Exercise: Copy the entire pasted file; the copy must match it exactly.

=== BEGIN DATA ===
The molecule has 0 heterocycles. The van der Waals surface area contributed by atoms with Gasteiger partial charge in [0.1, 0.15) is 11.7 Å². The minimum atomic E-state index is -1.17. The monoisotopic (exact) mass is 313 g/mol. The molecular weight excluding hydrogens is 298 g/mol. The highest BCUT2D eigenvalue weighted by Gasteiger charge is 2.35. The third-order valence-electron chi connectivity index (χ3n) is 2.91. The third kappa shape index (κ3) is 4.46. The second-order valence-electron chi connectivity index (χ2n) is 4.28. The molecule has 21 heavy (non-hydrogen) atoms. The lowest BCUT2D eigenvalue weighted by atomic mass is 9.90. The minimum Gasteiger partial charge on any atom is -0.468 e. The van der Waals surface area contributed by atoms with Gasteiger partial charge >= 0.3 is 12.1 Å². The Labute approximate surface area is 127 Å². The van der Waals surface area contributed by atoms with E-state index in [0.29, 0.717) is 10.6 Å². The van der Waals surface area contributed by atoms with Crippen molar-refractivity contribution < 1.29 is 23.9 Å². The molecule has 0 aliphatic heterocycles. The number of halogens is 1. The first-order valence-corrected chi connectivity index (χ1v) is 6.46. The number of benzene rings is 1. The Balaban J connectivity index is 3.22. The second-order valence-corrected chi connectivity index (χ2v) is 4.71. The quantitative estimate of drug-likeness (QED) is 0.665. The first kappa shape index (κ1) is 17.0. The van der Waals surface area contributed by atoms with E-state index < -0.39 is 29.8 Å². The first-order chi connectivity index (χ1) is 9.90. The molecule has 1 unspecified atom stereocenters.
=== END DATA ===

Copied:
The molecule has 0 heterocycles. The van der Waals surface area contributed by atoms with Gasteiger partial charge in [0.1, 0.15) is 11.7 Å². The minimum atomic E-state index is -1.17. The monoisotopic (exact) mass is 313 g/mol. The molecular weight excluding hydrogens is 298 g/mol. The highest BCUT2D eigenvalue weighted by Gasteiger charge is 2.35. The third-order valence-electron chi connectivity index (χ3n) is 2.91. The third kappa shape index (κ3) is 4.46. The second-order valence-electron chi connectivity index (χ2n) is 4.28. The molecule has 21 heavy (non-hydrogen) atoms. The lowest BCUT2D eigenvalue weighted by atomic mass is 9.90. The minimum Gasteiger partial charge on any atom is -0.468 e. The van der Waals surface area contributed by atoms with Gasteiger partial charge >= 0.3 is 12.1 Å². The Labute approximate surface area is 127 Å². The van der Waals surface area contributed by atoms with E-state index in [0.29, 0.717) is 10.6 Å². The van der Waals surface area contributed by atoms with Crippen molar-refractivity contribution < 1.29 is 23.9 Å². The molecule has 0 aliphatic heterocycles. The number of halogens is 1. The first-order valence-corrected chi connectivity index (χ1v) is 6.46. The number of benzene rings is 1. The Balaban J connectivity index is 3.22. The second-order valence-corrected chi connectivity index (χ2v) is 4.71. The quantitative estimate of drug-likeness (QED) is 0.665. The first kappa shape index (κ1) is 17.0. The van der Waals surface area contributed by atoms with E-state index < -0.39 is 29.8 Å². The first-order chi connectivity index (χ1) is 9.90. The molecule has 1 unspecified atom stereocenters.